Where to people watch and know a place

Trip Start Jan 30, 2007
Trip End Dec 31, 2011

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Flag of United States  , New York
Friday, June 12, 2009

There's a nice piece by Bruce Thurlow called Social Spaces To Help You Really Appreciate A Cityalong with some additional idea from   Eva Holland  at World Hum about social spaces in a city where you can people watch and also feel the city.

The best way to see a city doesn’t necessarily involve your
traditional idea of sightseeing. Have you ever been somewhere, but not
seen it? You might have visited but you did not understand. Forget the
Museum and Art Gallery, maximise your time in a city’s social spaces.
Let me explain how and why this is the best way of really seeing a city.

For a backpacker with limited time, it’s hard to go to Sydney and
not go and take an obligatory photo of the Sydney Opera House. Is that
really what Sydney is all about though? I’d argue you’d be better off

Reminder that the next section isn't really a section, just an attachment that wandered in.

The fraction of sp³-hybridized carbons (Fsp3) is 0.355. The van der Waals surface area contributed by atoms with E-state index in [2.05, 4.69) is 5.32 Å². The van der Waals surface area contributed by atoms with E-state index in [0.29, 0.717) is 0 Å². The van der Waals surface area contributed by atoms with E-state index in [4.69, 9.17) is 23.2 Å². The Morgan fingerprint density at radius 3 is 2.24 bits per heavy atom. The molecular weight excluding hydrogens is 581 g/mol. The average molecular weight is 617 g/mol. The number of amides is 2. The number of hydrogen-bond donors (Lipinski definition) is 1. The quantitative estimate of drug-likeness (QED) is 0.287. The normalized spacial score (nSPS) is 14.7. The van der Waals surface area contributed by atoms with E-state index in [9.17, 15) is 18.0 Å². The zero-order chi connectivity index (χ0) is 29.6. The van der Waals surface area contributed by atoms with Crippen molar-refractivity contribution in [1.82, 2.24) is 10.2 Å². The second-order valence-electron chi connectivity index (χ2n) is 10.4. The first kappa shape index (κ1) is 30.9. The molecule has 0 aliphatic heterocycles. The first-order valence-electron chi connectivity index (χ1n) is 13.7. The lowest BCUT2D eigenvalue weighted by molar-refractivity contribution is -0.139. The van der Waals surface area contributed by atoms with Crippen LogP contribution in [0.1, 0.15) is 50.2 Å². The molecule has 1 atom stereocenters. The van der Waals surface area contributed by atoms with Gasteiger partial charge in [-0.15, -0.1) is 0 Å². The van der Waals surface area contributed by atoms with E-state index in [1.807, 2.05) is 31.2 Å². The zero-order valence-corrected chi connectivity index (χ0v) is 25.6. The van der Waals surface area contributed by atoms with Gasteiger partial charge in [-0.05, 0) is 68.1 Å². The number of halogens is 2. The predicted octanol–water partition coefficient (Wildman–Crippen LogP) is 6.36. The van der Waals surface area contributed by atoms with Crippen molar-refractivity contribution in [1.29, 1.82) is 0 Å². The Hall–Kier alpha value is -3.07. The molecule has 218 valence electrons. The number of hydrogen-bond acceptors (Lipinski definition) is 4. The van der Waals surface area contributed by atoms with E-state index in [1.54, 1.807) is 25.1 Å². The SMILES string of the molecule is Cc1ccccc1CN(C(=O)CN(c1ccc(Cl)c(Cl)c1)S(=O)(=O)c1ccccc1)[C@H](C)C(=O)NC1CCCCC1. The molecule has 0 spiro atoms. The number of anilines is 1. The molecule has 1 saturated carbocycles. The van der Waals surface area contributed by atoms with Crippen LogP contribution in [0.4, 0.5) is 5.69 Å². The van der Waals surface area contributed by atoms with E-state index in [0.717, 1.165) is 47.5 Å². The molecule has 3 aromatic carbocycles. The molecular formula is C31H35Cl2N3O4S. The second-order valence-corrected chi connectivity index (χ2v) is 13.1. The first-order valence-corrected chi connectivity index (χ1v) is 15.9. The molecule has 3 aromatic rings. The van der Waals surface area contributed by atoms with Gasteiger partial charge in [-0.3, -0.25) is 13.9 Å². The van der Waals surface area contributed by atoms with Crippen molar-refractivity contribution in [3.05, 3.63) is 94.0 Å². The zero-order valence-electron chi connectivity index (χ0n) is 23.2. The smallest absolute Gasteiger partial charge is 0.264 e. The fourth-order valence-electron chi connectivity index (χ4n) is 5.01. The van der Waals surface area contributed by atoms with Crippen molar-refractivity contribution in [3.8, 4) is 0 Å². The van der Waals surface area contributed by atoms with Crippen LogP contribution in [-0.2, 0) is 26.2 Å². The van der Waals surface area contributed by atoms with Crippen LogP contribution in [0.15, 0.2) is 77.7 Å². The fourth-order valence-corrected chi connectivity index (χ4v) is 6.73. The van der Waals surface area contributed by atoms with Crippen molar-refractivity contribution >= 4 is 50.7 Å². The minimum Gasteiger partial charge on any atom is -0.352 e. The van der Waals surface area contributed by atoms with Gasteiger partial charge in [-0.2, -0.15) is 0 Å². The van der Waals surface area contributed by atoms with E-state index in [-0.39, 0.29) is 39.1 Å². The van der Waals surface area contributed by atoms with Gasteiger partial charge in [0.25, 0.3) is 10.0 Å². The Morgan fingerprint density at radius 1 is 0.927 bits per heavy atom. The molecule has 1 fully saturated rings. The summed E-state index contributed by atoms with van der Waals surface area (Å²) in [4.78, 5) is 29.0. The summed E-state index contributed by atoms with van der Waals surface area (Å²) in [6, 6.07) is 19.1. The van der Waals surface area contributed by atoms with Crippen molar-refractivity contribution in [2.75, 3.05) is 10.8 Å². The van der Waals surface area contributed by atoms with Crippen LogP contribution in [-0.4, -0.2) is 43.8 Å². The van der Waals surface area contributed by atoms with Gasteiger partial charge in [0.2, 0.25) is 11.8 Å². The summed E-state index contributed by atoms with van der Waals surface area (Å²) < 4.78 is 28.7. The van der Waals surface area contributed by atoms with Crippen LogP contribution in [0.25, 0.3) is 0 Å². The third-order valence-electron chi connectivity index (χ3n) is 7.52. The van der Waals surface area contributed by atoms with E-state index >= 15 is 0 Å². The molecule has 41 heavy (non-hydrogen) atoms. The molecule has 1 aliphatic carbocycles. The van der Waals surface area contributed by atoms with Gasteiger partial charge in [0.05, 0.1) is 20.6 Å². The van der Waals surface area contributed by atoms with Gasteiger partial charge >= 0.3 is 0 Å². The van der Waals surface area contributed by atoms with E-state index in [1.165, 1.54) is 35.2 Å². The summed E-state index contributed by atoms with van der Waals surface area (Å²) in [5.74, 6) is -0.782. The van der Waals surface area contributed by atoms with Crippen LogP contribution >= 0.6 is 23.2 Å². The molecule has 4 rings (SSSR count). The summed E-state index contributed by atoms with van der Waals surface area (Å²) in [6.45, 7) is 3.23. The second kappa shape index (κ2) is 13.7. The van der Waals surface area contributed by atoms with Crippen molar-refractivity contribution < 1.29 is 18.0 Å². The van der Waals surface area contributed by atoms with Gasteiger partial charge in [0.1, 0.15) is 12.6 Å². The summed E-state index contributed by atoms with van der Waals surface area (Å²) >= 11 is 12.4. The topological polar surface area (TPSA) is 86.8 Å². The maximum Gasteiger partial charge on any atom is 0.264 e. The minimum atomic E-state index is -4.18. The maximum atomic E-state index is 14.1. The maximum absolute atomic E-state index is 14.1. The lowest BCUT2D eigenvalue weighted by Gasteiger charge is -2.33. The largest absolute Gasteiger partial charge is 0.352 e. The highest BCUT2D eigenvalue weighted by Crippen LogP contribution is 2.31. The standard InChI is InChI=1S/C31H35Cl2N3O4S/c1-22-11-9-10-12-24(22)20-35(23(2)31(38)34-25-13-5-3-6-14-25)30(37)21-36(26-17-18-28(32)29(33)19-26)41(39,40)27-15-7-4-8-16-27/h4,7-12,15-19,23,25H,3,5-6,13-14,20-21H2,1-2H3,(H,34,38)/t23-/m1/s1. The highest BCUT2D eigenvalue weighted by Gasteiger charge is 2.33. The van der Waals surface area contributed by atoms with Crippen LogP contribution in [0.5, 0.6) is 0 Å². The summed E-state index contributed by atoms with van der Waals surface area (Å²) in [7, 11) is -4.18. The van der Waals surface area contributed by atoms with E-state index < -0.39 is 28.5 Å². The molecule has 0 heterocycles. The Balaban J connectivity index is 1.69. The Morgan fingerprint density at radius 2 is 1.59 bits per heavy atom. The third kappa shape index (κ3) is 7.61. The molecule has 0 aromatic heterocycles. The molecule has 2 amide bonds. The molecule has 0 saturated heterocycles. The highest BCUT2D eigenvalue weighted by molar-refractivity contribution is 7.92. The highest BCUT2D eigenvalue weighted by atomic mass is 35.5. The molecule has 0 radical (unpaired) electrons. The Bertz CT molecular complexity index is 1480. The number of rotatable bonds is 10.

spending your time in the social spaces within the city you are
visiting. These are the places where local people gather, converse and
rub together creating the intangible vibe and attitude of the city
which you’ll long remember.
Travel is a social activity. How ought we to live? is a very
ancient, philosophical question. The earliest travellers were trying to
find out how others lived and how they could benefit from the new ideas
they experienced. Many of the answers are revealed in the social
interactions people have - in the moments people share together, not
necessarily in the physical things they build or create. This is
important because you can’t easily capture these moments; they are
essential to a time and place. They can’t be shared even though you’ve
experienced them - they will be yours alone.